COVID-19 vaccines are a prime target for criminal organizations, with several entry points for illicit actors to insert themselves into the distribution cycle and value chain. Criminal groups could bribe or extort scientists, warehouse employees, and others involved in vaccine production to gain access to formulas or end-products. The transit networks involved in the highly complex logistics of pushing the vaccine to medical professionals who will disseminate the vaccine is often a vulnerability. End-user facilities, such as medical offices and clinics where the vaccine will be stored prior to immunization, are also a weak link where security procedures will vary drastically. At the same time, chemists working for criminal syndicates are likely creating fake COVID-19 vaccines, knowing that the demand for the virus could greatly outstrip supply, at least until the summer of 2021. Desperation to gain access to the vaccine is going to be especially acute among poor countries, particularly now that wealthy countries have already begun hoarding future deliveries. This demand will be one that criminal groups will attempt to fill given the possibility of enormous financial gains. Given increased concern about the relationship between organized criminals and terrorist groups, there may also be opportunities for terrorist groups to exploit these weaknesses for operations or propaganda.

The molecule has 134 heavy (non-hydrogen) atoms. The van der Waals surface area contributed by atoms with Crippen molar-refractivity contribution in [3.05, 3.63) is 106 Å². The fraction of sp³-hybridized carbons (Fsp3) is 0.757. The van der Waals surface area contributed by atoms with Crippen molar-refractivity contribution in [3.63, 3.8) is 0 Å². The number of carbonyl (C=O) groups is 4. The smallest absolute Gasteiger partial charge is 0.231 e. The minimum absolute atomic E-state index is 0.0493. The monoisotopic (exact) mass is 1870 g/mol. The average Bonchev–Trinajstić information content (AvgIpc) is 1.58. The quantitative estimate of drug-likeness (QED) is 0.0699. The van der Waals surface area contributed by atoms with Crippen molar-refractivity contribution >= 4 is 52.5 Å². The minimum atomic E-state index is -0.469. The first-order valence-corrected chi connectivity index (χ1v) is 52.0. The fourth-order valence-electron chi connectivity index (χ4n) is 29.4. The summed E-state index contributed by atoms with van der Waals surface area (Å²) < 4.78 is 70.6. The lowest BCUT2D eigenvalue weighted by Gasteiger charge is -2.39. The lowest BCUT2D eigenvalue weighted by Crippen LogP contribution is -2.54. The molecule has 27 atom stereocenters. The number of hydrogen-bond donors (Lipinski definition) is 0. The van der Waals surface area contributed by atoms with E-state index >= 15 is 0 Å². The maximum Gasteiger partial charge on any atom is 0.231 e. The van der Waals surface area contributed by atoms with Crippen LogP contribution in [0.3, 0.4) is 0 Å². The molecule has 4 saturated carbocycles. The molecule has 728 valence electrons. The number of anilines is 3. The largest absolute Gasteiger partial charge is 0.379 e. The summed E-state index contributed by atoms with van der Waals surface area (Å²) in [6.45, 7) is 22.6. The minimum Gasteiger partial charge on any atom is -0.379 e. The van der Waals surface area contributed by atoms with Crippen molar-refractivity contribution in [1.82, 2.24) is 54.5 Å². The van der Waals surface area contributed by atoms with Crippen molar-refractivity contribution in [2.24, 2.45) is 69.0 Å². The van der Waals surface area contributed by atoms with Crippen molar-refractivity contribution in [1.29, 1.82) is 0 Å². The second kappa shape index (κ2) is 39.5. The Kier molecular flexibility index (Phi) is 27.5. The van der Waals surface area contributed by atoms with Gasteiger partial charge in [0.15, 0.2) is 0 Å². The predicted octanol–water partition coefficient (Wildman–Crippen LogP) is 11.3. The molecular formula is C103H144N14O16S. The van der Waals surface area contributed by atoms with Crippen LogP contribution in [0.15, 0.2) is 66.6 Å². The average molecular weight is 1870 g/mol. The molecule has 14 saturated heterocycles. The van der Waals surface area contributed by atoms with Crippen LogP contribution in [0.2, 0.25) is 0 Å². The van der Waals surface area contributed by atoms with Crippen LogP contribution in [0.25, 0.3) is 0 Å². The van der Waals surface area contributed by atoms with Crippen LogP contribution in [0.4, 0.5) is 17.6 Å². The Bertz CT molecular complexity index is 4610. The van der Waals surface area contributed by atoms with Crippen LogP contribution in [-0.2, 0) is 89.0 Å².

Law enforcement in the United States and overseas has recognized that COVID-19 vaccines will be subject to criminal exploitation. On December 9, the Federal Bureau of Investigation warned that scammers will try to profit from the high demand for the COVID-19 vaccine. On December 4, EUROPOL also warned that organized criminal groups could try to introduce a phony COVID-19 vaccine into the system, similar to the fake flu vaccine disseminated in Mexico in October 2020. Finally, Interpol has also issued a warning that criminal groups are eyeing profit related to illegal activities related COVID-19. In the United Kingdom, where the COVID-19 vaccine is already being distributed, the government has adopted extreme measures to tag, track, and locate the movement of the vaccine from Belgium to the UK. The expense associated with securing the vaccine will be a luxury that only a handful of countries are likely able to afford and implement. There are also questions about whether countries using other vaccines (e.g. Chinese, Russian) will be able to keep those vaccines from falling into the wrong hands. Accordingly, where vaccine security measures remain impractical, people will be vulnerable to COVD-19 scams, and there will be vast disparities in access and equity in terms of receiving a reliable and safe vaccine from reputable health authorities.